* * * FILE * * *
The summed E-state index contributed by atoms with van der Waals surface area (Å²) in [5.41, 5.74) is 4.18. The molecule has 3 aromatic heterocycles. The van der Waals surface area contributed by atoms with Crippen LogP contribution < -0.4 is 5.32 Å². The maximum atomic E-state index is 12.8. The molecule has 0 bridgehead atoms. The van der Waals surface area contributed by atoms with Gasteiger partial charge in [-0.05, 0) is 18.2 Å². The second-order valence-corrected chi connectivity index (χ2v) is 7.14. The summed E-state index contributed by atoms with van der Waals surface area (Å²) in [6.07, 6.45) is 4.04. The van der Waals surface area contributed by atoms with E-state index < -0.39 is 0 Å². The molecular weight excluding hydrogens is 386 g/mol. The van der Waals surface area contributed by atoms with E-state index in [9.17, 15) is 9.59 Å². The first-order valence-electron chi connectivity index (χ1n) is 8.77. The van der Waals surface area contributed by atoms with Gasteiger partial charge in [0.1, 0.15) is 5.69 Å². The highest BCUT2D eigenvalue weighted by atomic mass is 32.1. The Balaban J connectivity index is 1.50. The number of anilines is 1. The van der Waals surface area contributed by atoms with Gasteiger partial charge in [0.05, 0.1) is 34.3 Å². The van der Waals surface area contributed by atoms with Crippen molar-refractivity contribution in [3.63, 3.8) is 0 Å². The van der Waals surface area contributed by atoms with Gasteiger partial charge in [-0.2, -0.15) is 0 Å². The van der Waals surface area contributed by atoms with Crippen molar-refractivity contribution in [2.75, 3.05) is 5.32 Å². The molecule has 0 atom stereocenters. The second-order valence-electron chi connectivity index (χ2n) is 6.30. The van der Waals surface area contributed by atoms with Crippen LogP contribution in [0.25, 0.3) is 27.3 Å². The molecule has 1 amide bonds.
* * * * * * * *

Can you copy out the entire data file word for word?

The summed E-state index contributed by atoms with van der Waals surface area (Å²) in [5.41, 5.74) is 4.18. The molecule has 3 aromatic heterocycles. The van der Waals surface area contributed by atoms with Crippen LogP contribution < -0.4 is 5.32 Å². The maximum atomic E-state index is 12.8. The molecule has 0 bridgehead atoms. The van der Waals surface area contributed by atoms with Gasteiger partial charge in [-0.05, 0) is 18.2 Å². The second-order valence-corrected chi connectivity index (χ2v) is 7.14. The summed E-state index contributed by atoms with van der Waals surface area (Å²) in [6.07, 6.45) is 4.04. The van der Waals surface area contributed by atoms with E-state index < -0.39 is 0 Å². The molecular weight excluding hydrogens is 386 g/mol. The van der Waals surface area contributed by atoms with E-state index in [9.17, 15) is 9.59 Å². The first-order valence-electron chi connectivity index (χ1n) is 8.77. The van der Waals surface area contributed by atoms with Gasteiger partial charge in [0.1, 0.15) is 5.69 Å². The highest BCUT2D eigenvalue weighted by atomic mass is 32.1. The Balaban J connectivity index is 1.50. The number of anilines is 1. The van der Waals surface area contributed by atoms with Gasteiger partial charge in [0.05, 0.1) is 34.3 Å². The van der Waals surface area contributed by atoms with Crippen molar-refractivity contribution in [3.63, 3.8) is 0 Å². The van der Waals surface area contributed by atoms with Gasteiger partial charge in [-0.2, -0.15) is 0 Å². The van der Waals surface area contributed by atoms with Crippen molar-refractivity contribution in [2.75, 3.05) is 5.32 Å². The molecule has 0 atom stereocenters. The second-order valence-electron chi connectivity index (χ2n) is 6.30. The van der Waals surface area contributed by atoms with Crippen LogP contribution in [0.25, 0.3) is 27.3 Å². The molecule has 1 amide bonds.